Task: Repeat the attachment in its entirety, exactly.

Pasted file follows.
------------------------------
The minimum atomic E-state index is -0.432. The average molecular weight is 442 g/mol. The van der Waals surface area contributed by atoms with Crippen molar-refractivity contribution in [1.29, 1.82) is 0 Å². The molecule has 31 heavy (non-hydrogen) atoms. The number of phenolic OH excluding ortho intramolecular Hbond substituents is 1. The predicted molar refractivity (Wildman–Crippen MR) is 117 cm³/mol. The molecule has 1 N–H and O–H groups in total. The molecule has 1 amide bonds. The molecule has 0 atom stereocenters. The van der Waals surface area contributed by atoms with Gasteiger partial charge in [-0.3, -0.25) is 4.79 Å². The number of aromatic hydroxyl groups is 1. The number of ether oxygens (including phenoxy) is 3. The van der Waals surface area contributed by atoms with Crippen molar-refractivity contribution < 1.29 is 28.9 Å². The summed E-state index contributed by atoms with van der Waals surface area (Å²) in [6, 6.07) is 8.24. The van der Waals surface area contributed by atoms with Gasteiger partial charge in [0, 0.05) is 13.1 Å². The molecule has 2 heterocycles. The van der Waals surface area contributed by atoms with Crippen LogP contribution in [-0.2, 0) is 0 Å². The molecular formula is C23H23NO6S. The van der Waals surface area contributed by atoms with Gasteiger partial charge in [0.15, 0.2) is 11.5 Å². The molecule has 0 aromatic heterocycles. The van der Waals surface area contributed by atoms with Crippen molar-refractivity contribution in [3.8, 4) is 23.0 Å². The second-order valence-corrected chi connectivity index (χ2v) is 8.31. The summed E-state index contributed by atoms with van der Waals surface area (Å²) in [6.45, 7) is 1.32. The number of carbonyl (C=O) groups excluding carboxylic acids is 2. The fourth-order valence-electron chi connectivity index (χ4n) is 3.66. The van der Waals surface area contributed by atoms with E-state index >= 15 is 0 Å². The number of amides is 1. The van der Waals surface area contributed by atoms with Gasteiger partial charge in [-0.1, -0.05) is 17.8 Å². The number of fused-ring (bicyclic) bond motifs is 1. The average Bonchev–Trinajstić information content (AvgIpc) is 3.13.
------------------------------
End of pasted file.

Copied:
The minimum atomic E-state index is -0.432. The average molecular weight is 442 g/mol. The van der Waals surface area contributed by atoms with Crippen molar-refractivity contribution in [1.29, 1.82) is 0 Å². The molecule has 31 heavy (non-hydrogen) atoms. The number of phenolic OH excluding ortho intramolecular Hbond substituents is 1. The predicted molar refractivity (Wildman–Crippen MR) is 117 cm³/mol. The molecule has 1 N–H and O–H groups in total. The molecule has 1 amide bonds. The molecule has 0 atom stereocenters. The van der Waals surface area contributed by atoms with Gasteiger partial charge in [-0.3, -0.25) is 4.79 Å². The number of aromatic hydroxyl groups is 1. The number of ether oxygens (including phenoxy) is 3. The van der Waals surface area contributed by atoms with Crippen molar-refractivity contribution < 1.29 is 28.9 Å². The summed E-state index contributed by atoms with van der Waals surface area (Å²) in [6, 6.07) is 8.24. The van der Waals surface area contributed by atoms with Gasteiger partial charge in [0, 0.05) is 13.1 Å². The molecule has 2 heterocycles. The van der Waals surface area contributed by atoms with Crippen LogP contribution in [-0.2, 0) is 0 Å². The molecular formula is C23H23NO6S. The van der Waals surface area contributed by atoms with Gasteiger partial charge in [0.15, 0.2) is 11.5 Å². The molecule has 0 aromatic heterocycles. The van der Waals surface area contributed by atoms with Crippen molar-refractivity contribution in [3.8, 4) is 23.0 Å². The second-order valence-corrected chi connectivity index (χ2v) is 8.31. The summed E-state index contributed by atoms with van der Waals surface area (Å²) in [6.45, 7) is 1.32. The number of carbonyl (C=O) groups excluding carboxylic acids is 2. The fourth-order valence-electron chi connectivity index (χ4n) is 3.66. The van der Waals surface area contributed by atoms with E-state index >= 15 is 0 Å². The number of amides is 1. The van der Waals surface area contributed by atoms with Gasteiger partial charge in [-0.1, -0.05) is 17.8 Å². The number of fused-ring (bicyclic) bond motifs is 1. The average Bonchev–Trinajstić information content (AvgIpc) is 3.13.